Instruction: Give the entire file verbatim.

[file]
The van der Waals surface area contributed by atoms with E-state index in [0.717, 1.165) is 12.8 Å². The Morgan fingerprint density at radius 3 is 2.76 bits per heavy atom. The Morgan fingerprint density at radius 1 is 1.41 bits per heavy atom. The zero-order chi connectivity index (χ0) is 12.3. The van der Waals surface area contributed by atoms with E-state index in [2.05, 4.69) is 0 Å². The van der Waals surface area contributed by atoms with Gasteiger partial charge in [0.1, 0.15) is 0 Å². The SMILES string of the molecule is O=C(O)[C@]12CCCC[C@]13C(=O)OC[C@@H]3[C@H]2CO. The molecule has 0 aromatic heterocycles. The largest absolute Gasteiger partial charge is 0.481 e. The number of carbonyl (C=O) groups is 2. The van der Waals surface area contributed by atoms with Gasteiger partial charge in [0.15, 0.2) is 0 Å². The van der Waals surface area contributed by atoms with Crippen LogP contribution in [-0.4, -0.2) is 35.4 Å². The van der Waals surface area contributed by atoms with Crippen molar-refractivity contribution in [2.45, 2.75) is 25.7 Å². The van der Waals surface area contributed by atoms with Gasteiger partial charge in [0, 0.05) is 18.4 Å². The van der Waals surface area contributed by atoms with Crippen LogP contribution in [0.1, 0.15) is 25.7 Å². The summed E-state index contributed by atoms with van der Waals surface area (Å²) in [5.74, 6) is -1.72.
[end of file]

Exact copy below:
The van der Waals surface area contributed by atoms with E-state index in [0.717, 1.165) is 12.8 Å². The Morgan fingerprint density at radius 3 is 2.76 bits per heavy atom. The Morgan fingerprint density at radius 1 is 1.41 bits per heavy atom. The zero-order chi connectivity index (χ0) is 12.3. The van der Waals surface area contributed by atoms with E-state index in [2.05, 4.69) is 0 Å². The van der Waals surface area contributed by atoms with Gasteiger partial charge in [0.1, 0.15) is 0 Å². The SMILES string of the molecule is O=C(O)[C@]12CCCC[C@]13C(=O)OC[C@@H]3[C@H]2CO. The molecule has 0 aromatic heterocycles. The largest absolute Gasteiger partial charge is 0.481 e. The number of carbonyl (C=O) groups is 2. The van der Waals surface area contributed by atoms with Gasteiger partial charge in [0.15, 0.2) is 0 Å². The van der Waals surface area contributed by atoms with Crippen LogP contribution in [-0.4, -0.2) is 35.4 Å². The van der Waals surface area contributed by atoms with Crippen molar-refractivity contribution in [2.45, 2.75) is 25.7 Å². The van der Waals surface area contributed by atoms with Gasteiger partial charge in [0, 0.05) is 18.4 Å². The van der Waals surface area contributed by atoms with Crippen LogP contribution in [0.1, 0.15) is 25.7 Å². The summed E-state index contributed by atoms with van der Waals surface area (Å²) in [5.74, 6) is -1.72.